More than this, the capacity of political parties to choose from among their member-legislators both serving and shadow Ministers fosters greater party discipline and ensures greater loyalty, attention and commitment of party members to the implementation of the party manifesto and programmes. It also facilitates wide-ranging consultations among legislative members of the party in power and ensures their alignment behind critical policies of their government such as the withdrawal of petroleum subsidy. The semi-presidential system also enables up-and-coming legislators to fill in positions such as advisers and special assistants and even if some of these are needed from outside the legislature, the number can be pegged down significantly. It certainly obviates the corruption that is fostered in the interface of transactions between unelected Ministers and elected legislators and, more importantly, it drastically reduces the cost of governance in the country. For Nigeria, a system that makes recurrent expenditure more than 70 per cent of the annual budget can hardly be said to be in the best interest of the need for the rapid economic development of the country.
More than that, a system that has no in-built structure for the political education and reward for increasing competence among politicians cannot be good for a country in the early stages of democratic consolidation. Furthermore, a system that does not enhance the capacity of a government to have an executive and a legislative majority aligned in promoting the election-winning manifesto and programmes of its parties cannot foster the growth of a disciplined multi-party democracy in the country. Issues and Challenges of Governance: (b) at the State Level. The Petroleum Act of 1969 began the process of changing the relationship between the regions and the Federal Government. Up to that time, although mining and minerals were on the exclusive Federal Legislative list, the Federal Government did not claim any exclusive rights to those resources. Indeed, as already indicated, it allowed the regions where such resources were found to keep 50 per cent of the royalties and rent whilst 30 per cent went to the distributable pool to be shared among the regions whilst only 20 per cent accrued to the Federal Government.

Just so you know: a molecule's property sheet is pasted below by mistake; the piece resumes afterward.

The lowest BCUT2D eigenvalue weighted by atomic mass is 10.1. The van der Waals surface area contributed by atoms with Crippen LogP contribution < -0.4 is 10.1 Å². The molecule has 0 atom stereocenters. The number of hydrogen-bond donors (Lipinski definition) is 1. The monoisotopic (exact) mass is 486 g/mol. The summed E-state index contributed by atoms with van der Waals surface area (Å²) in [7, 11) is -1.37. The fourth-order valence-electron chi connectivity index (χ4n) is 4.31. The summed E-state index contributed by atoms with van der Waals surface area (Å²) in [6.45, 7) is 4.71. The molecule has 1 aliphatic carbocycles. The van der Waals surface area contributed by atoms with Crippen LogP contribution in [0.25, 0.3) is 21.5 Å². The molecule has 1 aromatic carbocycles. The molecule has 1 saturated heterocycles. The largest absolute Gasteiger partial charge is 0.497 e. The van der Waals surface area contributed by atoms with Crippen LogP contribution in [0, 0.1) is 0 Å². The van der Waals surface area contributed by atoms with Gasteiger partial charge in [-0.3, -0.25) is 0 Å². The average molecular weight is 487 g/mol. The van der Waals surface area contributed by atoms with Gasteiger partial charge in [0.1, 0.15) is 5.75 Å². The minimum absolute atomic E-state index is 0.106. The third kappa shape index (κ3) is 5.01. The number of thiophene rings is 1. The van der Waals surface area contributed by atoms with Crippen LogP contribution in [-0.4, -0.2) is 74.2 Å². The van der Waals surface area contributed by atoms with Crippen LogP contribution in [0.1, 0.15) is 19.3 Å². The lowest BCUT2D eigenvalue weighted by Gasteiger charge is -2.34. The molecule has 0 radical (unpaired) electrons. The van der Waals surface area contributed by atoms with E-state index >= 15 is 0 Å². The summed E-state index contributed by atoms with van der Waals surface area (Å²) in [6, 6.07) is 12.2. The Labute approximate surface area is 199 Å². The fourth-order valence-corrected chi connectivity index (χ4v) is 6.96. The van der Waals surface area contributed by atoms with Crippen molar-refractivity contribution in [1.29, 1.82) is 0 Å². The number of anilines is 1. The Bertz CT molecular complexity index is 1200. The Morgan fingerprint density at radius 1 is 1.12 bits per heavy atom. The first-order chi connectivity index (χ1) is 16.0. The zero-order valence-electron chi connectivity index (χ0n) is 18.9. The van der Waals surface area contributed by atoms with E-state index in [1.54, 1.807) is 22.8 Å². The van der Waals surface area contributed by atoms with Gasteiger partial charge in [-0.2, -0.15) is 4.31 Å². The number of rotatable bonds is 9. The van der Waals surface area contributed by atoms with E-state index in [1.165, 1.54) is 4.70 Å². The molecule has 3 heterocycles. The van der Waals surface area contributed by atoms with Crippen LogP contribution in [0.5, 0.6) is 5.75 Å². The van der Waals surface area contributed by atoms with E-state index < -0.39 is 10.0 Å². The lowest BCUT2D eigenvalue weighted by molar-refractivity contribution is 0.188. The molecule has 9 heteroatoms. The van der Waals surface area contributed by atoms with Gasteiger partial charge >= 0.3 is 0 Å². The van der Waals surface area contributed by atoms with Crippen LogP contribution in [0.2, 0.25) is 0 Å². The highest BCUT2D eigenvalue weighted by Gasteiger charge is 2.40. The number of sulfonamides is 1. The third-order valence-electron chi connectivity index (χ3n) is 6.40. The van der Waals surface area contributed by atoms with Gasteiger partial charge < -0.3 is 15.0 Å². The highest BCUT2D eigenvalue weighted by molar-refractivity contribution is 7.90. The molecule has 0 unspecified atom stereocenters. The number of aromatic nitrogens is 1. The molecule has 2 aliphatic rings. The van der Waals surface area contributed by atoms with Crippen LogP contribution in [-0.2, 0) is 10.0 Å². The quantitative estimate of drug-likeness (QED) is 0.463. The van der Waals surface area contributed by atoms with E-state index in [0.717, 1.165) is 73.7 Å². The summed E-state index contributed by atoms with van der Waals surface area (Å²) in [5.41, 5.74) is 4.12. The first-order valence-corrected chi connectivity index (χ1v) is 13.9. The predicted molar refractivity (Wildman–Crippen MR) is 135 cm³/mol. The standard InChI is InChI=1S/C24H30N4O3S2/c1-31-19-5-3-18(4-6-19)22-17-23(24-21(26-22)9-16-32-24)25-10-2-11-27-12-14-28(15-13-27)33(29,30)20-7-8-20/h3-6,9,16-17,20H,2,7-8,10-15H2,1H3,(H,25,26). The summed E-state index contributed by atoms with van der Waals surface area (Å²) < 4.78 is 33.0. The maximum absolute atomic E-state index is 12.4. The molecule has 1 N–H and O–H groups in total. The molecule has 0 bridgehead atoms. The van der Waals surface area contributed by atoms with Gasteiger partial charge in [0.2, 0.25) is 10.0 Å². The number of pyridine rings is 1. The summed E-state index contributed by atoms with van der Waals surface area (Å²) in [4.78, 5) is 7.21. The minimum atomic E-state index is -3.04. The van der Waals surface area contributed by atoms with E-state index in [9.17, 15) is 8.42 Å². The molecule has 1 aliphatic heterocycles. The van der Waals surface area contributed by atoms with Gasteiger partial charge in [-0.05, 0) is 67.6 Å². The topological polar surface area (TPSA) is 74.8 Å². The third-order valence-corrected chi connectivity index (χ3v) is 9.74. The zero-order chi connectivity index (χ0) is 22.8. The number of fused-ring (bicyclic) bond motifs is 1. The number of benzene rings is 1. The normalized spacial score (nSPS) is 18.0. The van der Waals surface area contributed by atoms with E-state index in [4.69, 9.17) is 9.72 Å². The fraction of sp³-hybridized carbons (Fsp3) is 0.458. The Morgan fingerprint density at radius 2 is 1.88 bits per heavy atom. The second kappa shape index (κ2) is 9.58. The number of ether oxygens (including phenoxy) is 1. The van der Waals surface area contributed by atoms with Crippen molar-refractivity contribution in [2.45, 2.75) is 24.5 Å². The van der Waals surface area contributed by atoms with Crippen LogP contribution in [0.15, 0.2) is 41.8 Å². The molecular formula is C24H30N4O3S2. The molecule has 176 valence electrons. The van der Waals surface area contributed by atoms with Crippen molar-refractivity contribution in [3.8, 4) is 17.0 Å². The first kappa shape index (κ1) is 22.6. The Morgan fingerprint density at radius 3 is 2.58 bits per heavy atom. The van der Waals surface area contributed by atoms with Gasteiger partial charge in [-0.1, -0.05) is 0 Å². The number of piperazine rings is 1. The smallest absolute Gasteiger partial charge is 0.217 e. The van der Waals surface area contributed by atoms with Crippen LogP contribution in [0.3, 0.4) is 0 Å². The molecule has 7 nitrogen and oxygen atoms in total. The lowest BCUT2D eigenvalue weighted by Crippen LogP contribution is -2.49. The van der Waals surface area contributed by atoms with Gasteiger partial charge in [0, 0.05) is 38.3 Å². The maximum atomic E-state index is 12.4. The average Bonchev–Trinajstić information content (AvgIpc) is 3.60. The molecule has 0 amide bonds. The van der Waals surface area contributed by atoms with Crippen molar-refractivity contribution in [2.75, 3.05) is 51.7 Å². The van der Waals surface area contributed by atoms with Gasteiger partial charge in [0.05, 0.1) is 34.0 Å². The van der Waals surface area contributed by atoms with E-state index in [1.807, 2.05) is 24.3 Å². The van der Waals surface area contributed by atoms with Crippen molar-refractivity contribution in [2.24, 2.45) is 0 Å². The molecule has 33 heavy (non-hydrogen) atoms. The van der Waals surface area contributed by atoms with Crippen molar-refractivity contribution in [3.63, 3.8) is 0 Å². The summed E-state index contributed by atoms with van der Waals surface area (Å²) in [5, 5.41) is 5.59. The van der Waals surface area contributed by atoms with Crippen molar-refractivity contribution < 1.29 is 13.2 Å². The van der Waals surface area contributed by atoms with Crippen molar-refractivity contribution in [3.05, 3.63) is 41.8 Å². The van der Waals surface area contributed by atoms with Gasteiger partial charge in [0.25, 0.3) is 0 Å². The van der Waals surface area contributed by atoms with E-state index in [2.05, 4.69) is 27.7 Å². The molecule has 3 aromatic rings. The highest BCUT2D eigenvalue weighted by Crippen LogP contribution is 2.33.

The 1979 Constitution concretized this new relationship with the creation of a “Federation Account” into which shall be paid all revenues collected by the Government of the Federation. It went on to state that “any amount standing to the credit of the Federation Account shall be distributed among the Federal and State Governments, and the local government councils in each State , on such terms and in such manner as may be prescribed by the National Assembly. Please note the difference between the “Distributable Pool Account” to which the Regions all contributed 30 per cent of their claims from royalties and rent so as to assist in evening out development across the country and this new “Federation Account” which swallows all revenues from the States and leaves them able only to have their share as determined by a body known as the Revenue Mobilization and Allocation Fiscal Commission set up by the National Assembly.